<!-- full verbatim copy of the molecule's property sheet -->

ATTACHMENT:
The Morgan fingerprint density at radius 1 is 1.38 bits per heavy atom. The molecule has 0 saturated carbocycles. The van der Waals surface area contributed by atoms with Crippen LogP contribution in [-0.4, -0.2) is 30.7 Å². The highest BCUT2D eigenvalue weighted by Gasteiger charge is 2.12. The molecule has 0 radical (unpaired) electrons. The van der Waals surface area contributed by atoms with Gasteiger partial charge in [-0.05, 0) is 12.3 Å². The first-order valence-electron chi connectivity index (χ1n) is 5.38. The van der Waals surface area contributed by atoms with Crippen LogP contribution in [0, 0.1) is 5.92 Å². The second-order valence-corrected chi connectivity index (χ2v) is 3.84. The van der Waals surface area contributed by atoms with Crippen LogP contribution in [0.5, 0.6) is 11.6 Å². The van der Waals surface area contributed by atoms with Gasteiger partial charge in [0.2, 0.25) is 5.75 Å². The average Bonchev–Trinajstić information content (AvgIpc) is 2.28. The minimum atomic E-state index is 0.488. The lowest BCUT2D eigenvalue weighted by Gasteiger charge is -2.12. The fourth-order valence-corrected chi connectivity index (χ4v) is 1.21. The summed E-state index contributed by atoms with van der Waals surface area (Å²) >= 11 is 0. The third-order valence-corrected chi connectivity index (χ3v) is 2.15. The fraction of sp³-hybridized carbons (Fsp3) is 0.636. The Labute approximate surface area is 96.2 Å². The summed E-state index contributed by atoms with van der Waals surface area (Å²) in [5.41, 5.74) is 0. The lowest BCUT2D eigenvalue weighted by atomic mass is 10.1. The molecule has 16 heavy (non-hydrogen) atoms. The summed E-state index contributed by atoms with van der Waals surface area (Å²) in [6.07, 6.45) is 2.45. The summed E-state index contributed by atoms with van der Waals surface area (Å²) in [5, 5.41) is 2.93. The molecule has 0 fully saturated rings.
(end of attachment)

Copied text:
The Morgan fingerprint density at radius 1 is 1.38 bits per heavy atom. The molecule has 0 saturated carbocycles. The van der Waals surface area contributed by atoms with Crippen LogP contribution in [-0.4, -0.2) is 30.7 Å². The highest BCUT2D eigenvalue weighted by Gasteiger charge is 2.12. The molecule has 0 radical (unpaired) electrons. The van der Waals surface area contributed by atoms with Gasteiger partial charge in [-0.05, 0) is 12.3 Å². The first-order valence-electron chi connectivity index (χ1n) is 5.38. The van der Waals surface area contributed by atoms with Crippen LogP contribution in [0, 0.1) is 5.92 Å². The second-order valence-corrected chi connectivity index (χ2v) is 3.84. The van der Waals surface area contributed by atoms with Crippen LogP contribution in [0.5, 0.6) is 11.6 Å². The van der Waals surface area contributed by atoms with Gasteiger partial charge in [0.2, 0.25) is 5.75 Å². The average Bonchev–Trinajstić information content (AvgIpc) is 2.28. The minimum atomic E-state index is 0.488. The lowest BCUT2D eigenvalue weighted by Gasteiger charge is -2.12. The fourth-order valence-corrected chi connectivity index (χ4v) is 1.21. The summed E-state index contributed by atoms with van der Waals surface area (Å²) >= 11 is 0. The third-order valence-corrected chi connectivity index (χ3v) is 2.15. The fraction of sp³-hybridized carbons (Fsp3) is 0.636. The Labute approximate surface area is 96.2 Å². The summed E-state index contributed by atoms with van der Waals surface area (Å²) in [5.41, 5.74) is 0. The lowest BCUT2D eigenvalue weighted by atomic mass is 10.1. The molecule has 16 heavy (non-hydrogen) atoms. The summed E-state index contributed by atoms with van der Waals surface area (Å²) in [6.07, 6.45) is 2.45. The summed E-state index contributed by atoms with van der Waals surface area (Å²) in [5, 5.41) is 2.93. The molecule has 0 fully saturated rings.